Chocolate liquor, also known as cacao mass or cocoa mass, is a key ingredient in many chocolate products. It is made from ground cocoa beans and contains cocoa solids and cocoa butter in roughly equal proportions.
But, Is Chocolate Liquor Halal? In what ways could chocolate liquor be compromised? Why is it called liquor if it doesn’t contain alcohol? Is chocolate liquor the same as a chocolate liqueur?
Below we’ll explore those and other common questions about the halal status of chocolate liquor, as it relates to halal-friendly diet!
Is Chocolate Liquor Halal?
Yes, chocolate liquor is halal. As a product made from cocoa beans, chocolate liquor is considered halal, or permissible, for Muslims to consume. This is because cocoa beans are not considered haram, or forbidden, under Islamic dietary laws.
Chocolate liquor that refers to the base mass of cocoa solids does not contain alcohol and considered halal, so it is not the same as a chocolate liqueur.
But when some people talk about chocolate liquor they may be referring to a beverage containing alcohol. So they may be referring to a chocolate liqueur which is Haram to consume.
Nevertheless, it is important to note that chocolate products made with chocolate liquor may not be halal if they contain ingredients that are not permissible under Islamic law.
For example, some chocolate products may contain alcohol, which would make them haram for Muslims to consume.
What is Chocolate Liquor?
Chocolate liquor is a cacao-based product made from peeled and ground cacao beans. When cooled, the liquid is known by a variety of names, including cocoa mass and baking chocolate, and serves as the foundation for milk and dark chocolates.
The use of the word “liquor” rather than “liquid” is a throwback to old-fashioned English, when the liquefied form of something was referred to as its “liquor.”
In the following video, you’ll see the process of how chocolate liquor is made. The roasted cocoa nibs are ground to a fine grind and then the chocolate paste or liquor is made. In the video, they go on to extract the cocoa butter. You’ll see the liquor at around 0:45 in the video.
Why Is Chocolate Liquor Halal?
Islamweb stated that there is no harm in consuming chocolate liquor unless it contains alcohol or is proven to be harmful to one’s health.
The basic principle is that all kinds of food and beverages are lawful unless proven unlawful with sharee’ah evidence, according to the scholarly consensus.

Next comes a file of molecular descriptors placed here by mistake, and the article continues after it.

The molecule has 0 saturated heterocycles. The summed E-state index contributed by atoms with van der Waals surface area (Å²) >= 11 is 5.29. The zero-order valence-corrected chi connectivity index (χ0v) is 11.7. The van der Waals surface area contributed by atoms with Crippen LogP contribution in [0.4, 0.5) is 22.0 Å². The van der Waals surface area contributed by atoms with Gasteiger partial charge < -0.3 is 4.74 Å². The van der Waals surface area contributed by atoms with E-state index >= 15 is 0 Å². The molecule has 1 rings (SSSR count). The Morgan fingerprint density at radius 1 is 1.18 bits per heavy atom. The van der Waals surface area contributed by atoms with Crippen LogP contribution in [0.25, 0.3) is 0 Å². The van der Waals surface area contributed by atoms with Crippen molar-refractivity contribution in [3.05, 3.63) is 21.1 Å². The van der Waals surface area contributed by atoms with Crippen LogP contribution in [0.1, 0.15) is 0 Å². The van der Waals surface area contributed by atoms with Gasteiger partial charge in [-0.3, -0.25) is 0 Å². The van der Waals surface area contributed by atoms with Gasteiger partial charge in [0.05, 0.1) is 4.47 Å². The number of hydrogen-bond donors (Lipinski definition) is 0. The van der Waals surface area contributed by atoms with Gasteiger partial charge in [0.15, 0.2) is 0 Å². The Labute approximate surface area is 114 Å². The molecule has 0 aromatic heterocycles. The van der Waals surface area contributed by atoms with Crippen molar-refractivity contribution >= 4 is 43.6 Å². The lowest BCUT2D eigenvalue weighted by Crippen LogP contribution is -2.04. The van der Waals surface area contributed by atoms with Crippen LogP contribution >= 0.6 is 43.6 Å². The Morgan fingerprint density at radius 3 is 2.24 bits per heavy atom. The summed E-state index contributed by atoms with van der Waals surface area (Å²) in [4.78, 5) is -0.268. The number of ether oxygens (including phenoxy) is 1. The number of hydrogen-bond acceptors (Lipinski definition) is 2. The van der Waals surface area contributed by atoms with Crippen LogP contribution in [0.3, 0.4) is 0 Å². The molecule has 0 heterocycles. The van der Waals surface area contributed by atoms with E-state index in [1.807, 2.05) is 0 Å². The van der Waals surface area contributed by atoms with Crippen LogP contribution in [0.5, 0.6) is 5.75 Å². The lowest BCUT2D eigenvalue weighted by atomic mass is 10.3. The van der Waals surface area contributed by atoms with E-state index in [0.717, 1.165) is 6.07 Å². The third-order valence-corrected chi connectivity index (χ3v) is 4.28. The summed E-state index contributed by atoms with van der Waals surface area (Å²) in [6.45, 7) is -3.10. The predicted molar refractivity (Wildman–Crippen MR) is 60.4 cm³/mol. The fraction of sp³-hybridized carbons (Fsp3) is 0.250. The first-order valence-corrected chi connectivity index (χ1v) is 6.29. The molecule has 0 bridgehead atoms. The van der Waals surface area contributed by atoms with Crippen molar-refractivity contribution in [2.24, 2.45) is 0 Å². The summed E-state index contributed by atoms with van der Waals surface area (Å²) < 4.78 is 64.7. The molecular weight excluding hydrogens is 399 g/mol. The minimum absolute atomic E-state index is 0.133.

Hence, it is permissible to consume all kinds of food and beverages except for what is detrimental to one’s health or what contains impure ingredients.
In his book Az-Zaad, Al-Hajjaawi may Allaah have mercy upon him said in the chapter about food, “The basic principle is that all kinds of food are lawful as long as they are ritually pure and do not cause harm.”
Shaykh Ibn ʻUthaymeen may Allah have mercy upon him wrote:
“In principle, all kinds of food are lawful according to the scholarly consensus; based on the verse:
It is He Who created for you all of that which is on the earth…Surah Al Baqarah 29
Whoever claims otherwise, his view is outweighed by this evidence unless he can bring forth supportive evidence to substantiate his claim.
In addition, Islamqa.org gave answered to the Fatwa: The ‘Chocolate Liquor’ ingredient used to make chocolates is not a reference to alcohol, it is simply pure cocoa and is Halal.
It is called ‘Liquor’ because it is liquid cocoa beans. It is also called cocoa mass, cocoa paste or unsweetened chocolate. This has been confirmed with some manufacturers.
On the other hand, ‘Liqueur Chocolates’ which contain alcohol are not Halal irrespective of the source of the alcohol. Likewise, the ‘Chocolate Liqueur’ alcohol drink is not Halal.
If unsure, please check with the manufacturer. It is always a good idea to check the ingredient list on chocolate products to ensure that they are made with halal ingredients.
Allaah knows best.
In summary, chocolate liquor is halal and can be consumed by Muslims. However, it is important to be mindful of any other ingredients that may be present in chocolate products made with chocolate liquor, as these may not be halal.